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Fig. 2 | Heritage Science

Fig. 2

From: A review of analytical methods for assessing preservation in waterlogged archaeological wood and their application in practice

Fig. 2

(Images courtesy of South West Heritage Trust)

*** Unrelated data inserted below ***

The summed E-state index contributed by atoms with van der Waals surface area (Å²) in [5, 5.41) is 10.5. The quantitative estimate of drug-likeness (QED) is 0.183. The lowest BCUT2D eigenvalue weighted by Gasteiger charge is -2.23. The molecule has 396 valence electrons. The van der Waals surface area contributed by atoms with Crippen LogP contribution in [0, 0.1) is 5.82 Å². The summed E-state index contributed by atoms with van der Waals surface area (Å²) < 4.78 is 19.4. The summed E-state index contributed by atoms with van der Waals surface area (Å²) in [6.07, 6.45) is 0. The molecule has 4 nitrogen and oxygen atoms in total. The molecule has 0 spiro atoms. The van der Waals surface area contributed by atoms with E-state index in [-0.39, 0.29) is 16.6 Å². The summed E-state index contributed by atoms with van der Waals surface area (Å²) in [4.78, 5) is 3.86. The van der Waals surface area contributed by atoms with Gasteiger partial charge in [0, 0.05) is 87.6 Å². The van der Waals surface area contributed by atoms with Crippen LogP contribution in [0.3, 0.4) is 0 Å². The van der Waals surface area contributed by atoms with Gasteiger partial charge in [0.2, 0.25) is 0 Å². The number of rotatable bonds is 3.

Left: Image of an upright wall post excavated from the Iron Age Glastonbury Lake Village, displaying the ‘dog-leg’ kink characteristic of differential preservation; Centre: timber excavated from a Middle Saxon bridge near Glastonbury, exhibiting characteristic pointed tops, caused by preferential decay of the sapwood due to the tops of the timbers being located above the waterlogged zone; Right: root damage in a wood chip from Glastonbury Lake Village, caused when wood is weakened such that roots can penetrate through it

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